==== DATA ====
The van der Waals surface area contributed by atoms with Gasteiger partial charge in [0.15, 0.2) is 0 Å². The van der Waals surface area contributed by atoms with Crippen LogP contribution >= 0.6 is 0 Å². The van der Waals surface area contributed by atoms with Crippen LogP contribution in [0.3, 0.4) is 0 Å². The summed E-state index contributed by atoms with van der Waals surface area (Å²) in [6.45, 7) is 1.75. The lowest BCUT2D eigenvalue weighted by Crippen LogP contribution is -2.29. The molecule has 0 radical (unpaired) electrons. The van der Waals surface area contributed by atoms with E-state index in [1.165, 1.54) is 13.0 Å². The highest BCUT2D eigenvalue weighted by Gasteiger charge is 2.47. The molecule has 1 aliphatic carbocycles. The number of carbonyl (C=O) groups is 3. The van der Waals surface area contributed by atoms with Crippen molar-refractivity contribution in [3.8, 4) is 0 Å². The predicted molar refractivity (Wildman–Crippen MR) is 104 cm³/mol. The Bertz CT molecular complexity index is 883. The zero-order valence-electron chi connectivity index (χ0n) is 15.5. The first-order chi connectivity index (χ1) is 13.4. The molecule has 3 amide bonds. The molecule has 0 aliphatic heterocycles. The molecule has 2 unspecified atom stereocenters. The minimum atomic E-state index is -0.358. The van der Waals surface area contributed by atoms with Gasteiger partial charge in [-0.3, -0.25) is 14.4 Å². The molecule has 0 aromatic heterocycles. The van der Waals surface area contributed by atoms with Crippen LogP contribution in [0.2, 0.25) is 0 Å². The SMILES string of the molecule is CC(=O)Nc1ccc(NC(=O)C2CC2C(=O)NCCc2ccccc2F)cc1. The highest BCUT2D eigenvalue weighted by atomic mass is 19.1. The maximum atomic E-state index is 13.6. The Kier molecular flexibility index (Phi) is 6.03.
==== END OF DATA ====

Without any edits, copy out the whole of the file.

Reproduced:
The van der Waals surface area contributed by atoms with Gasteiger partial charge in [0.15, 0.2) is 0 Å². The van der Waals surface area contributed by atoms with Crippen LogP contribution >= 0.6 is 0 Å². The van der Waals surface area contributed by atoms with Crippen LogP contribution in [0.3, 0.4) is 0 Å². The summed E-state index contributed by atoms with van der Waals surface area (Å²) in [6.45, 7) is 1.75. The lowest BCUT2D eigenvalue weighted by Crippen LogP contribution is -2.29. The molecule has 0 radical (unpaired) electrons. The van der Waals surface area contributed by atoms with E-state index in [1.165, 1.54) is 13.0 Å². The highest BCUT2D eigenvalue weighted by Gasteiger charge is 2.47. The molecule has 1 aliphatic carbocycles. The number of carbonyl (C=O) groups is 3. The van der Waals surface area contributed by atoms with Crippen molar-refractivity contribution in [3.8, 4) is 0 Å². The predicted molar refractivity (Wildman–Crippen MR) is 104 cm³/mol. The Bertz CT molecular complexity index is 883. The zero-order valence-electron chi connectivity index (χ0n) is 15.5. The first-order chi connectivity index (χ1) is 13.4. The molecule has 3 amide bonds. The molecule has 0 aliphatic heterocycles. The molecule has 2 unspecified atom stereocenters. The minimum atomic E-state index is -0.358. The van der Waals surface area contributed by atoms with Gasteiger partial charge in [-0.3, -0.25) is 14.4 Å². The molecule has 0 aromatic heterocycles. The van der Waals surface area contributed by atoms with Crippen LogP contribution in [0.2, 0.25) is 0 Å². The SMILES string of the molecule is CC(=O)Nc1ccc(NC(=O)C2CC2C(=O)NCCc2ccccc2F)cc1. The highest BCUT2D eigenvalue weighted by atomic mass is 19.1. The maximum atomic E-state index is 13.6. The Kier molecular flexibility index (Phi) is 6.03.